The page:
US OIL firm Hess is the latest company to acknowledge that Shetland could be smothered in oil if its drilling operations in the north Atlantic go wrong.
In its environmental statement for drilling the Cambo 4 well west of Shetland, Hess admits an oil spill in the deep Atlantic waters could be as bad as last year’s Gulf of Mexico spill, leaking 4.3 million barrels of oil into the sea over two and a half months.
Hess is planning to start a four month drilling operation in May. Their application is available in the Lerwick library and a decision will be taken on granting permission in the next few months.
The company says the risk of such an accident is very low, however if a blowout did happen Shetland would bear the brunt of the pollution while the oil could spread to the shorelines of Iceland, Ireland, Norway and the UK, as far south as Norfolk on England’s east coast.
Attempts to contain the resulting oil slick would be ineffective due to low temperatures, heavy seas and high winds, the company confesses.
Last month the House of Commons Energy and Climate Change select committee expressed concern that inadequate equipment and poor planning could delay attempts to cap a leaking well off Shetland and advised that “prevention was better than cure”.
Last year oil company Chevron admitted that a blowout in their Lagavulin field 100 miles north of Shetland could have a devastating impact on the marine environment.
Both Hess and Chevron claim that fish and sea mammals would be able to escape harm by avoiding any pollution.
WWF Scotland director Dr Richard Dixon said the report highlighted the need to switch from fossil fuels to renewable energy.
“This report once again highlights the dangers to the marine environment of drilling for oil in yet even deeper water. Oil companies simply have no idea how they would deal with a major deep water oil spill.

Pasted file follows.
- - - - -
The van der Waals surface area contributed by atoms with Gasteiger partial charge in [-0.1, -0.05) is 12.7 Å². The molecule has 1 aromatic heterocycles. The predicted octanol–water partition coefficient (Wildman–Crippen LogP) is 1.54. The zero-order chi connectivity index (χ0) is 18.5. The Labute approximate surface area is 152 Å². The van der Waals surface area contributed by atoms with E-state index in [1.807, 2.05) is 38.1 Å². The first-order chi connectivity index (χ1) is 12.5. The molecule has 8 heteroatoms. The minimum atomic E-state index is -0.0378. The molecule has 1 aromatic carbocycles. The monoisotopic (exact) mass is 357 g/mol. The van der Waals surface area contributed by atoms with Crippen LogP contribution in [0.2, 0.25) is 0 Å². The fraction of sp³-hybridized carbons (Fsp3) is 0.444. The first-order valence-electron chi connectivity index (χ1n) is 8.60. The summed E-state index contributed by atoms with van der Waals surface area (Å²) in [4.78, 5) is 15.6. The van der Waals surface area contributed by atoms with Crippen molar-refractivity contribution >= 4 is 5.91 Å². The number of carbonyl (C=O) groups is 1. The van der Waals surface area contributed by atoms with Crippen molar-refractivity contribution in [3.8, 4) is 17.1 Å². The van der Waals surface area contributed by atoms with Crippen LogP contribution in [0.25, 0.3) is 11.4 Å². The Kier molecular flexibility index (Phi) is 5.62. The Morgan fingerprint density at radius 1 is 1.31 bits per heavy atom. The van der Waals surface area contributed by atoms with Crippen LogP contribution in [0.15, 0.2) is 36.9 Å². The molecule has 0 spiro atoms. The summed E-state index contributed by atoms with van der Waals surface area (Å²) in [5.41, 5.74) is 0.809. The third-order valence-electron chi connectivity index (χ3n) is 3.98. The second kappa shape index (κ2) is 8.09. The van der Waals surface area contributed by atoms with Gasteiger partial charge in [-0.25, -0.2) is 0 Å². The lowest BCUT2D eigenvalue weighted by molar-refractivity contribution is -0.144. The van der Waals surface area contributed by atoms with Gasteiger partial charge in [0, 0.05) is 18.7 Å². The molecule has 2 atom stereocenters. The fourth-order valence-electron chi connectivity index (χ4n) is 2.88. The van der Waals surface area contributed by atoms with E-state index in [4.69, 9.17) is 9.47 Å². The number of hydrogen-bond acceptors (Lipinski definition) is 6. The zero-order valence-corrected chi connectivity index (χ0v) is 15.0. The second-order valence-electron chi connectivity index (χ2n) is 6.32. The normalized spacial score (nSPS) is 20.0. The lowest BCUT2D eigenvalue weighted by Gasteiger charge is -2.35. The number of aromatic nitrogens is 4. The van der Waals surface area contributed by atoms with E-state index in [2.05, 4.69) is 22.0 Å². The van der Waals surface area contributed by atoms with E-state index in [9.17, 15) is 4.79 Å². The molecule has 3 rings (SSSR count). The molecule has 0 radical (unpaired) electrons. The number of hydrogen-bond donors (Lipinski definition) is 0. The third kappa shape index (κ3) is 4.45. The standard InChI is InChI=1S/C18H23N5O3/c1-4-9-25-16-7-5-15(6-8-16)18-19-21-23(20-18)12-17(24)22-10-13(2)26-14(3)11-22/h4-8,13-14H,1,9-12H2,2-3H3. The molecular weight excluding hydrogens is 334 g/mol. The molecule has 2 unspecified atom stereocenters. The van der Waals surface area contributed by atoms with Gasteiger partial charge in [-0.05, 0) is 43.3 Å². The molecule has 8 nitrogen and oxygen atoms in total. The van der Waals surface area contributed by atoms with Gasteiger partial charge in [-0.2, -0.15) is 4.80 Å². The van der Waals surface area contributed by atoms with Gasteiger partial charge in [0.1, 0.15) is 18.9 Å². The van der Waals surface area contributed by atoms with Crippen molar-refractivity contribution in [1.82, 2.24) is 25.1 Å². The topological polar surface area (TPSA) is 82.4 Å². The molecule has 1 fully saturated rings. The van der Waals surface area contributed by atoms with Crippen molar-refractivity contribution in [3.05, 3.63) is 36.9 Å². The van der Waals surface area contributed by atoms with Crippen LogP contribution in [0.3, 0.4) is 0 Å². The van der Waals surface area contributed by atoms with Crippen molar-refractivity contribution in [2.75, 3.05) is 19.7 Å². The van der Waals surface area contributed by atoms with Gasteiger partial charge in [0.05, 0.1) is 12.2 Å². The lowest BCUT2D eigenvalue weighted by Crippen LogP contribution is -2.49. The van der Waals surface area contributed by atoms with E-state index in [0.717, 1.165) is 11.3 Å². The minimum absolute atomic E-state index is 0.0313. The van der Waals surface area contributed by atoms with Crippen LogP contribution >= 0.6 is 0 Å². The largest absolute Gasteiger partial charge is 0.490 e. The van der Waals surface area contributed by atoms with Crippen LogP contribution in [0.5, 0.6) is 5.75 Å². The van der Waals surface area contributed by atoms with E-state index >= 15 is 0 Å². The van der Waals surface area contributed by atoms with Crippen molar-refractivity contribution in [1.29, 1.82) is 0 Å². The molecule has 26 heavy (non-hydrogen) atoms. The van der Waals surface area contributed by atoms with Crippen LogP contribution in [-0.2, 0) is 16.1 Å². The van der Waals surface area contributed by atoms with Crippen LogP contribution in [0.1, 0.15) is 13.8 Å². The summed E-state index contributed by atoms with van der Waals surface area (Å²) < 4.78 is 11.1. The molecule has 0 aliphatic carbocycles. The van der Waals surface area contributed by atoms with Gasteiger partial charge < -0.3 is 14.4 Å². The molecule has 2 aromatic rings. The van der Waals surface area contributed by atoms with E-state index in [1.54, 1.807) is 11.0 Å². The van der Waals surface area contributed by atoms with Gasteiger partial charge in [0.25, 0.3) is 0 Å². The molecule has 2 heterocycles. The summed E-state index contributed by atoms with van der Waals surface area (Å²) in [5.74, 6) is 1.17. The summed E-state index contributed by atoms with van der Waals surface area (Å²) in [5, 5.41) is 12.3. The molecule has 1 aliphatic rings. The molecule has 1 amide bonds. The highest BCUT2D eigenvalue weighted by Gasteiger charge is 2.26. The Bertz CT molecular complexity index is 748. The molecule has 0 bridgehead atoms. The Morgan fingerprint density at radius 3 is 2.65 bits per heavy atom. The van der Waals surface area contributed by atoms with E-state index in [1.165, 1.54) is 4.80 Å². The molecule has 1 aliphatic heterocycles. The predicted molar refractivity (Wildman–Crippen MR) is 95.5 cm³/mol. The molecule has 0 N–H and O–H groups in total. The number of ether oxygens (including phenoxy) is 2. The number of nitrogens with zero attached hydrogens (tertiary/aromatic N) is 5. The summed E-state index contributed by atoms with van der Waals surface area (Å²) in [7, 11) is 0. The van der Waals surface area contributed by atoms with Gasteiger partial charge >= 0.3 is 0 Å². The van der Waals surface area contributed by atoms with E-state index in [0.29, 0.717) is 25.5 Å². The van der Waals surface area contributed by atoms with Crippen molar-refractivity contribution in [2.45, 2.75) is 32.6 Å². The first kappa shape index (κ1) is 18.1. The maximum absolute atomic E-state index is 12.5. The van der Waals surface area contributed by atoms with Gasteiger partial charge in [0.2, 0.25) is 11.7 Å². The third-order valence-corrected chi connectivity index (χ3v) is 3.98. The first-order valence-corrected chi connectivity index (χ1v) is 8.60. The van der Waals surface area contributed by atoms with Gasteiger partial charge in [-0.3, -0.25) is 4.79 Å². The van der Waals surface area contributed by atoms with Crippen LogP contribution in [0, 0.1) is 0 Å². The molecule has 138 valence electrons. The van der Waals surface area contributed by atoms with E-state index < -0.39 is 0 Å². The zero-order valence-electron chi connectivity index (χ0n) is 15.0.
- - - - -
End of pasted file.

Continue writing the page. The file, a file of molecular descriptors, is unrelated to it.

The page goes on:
“Perhaps the most remarkable part of this study is that the company admit that the 10 day spill they have considered is far from the worst case. Given that the Gulf spill lasted 86 days, the authorities should rule this assessment as incompetent.
“A major accident could release many hundreds of times the oil spilt in the 1993 Braer disaster. Wildlife, fishing and tourism in Shetland and beyond could be devastated for many years.
“Last month a House of Commons report found that the current UK oil drilling framework falls short of providing the necessary safeguards to protect Scotland’s marine environment in the event of an oil spill.
“Given the environmental imperative to end our addiction with oil, the focus of our energy policy must be on making a renewables revolution a reality, building on our tremendous natural advantages in geography, skills and ingenuity.
“Pursuing new oil would undermine the leadership role this country has built on tackling climate change and progressing toward a low carbon economy.”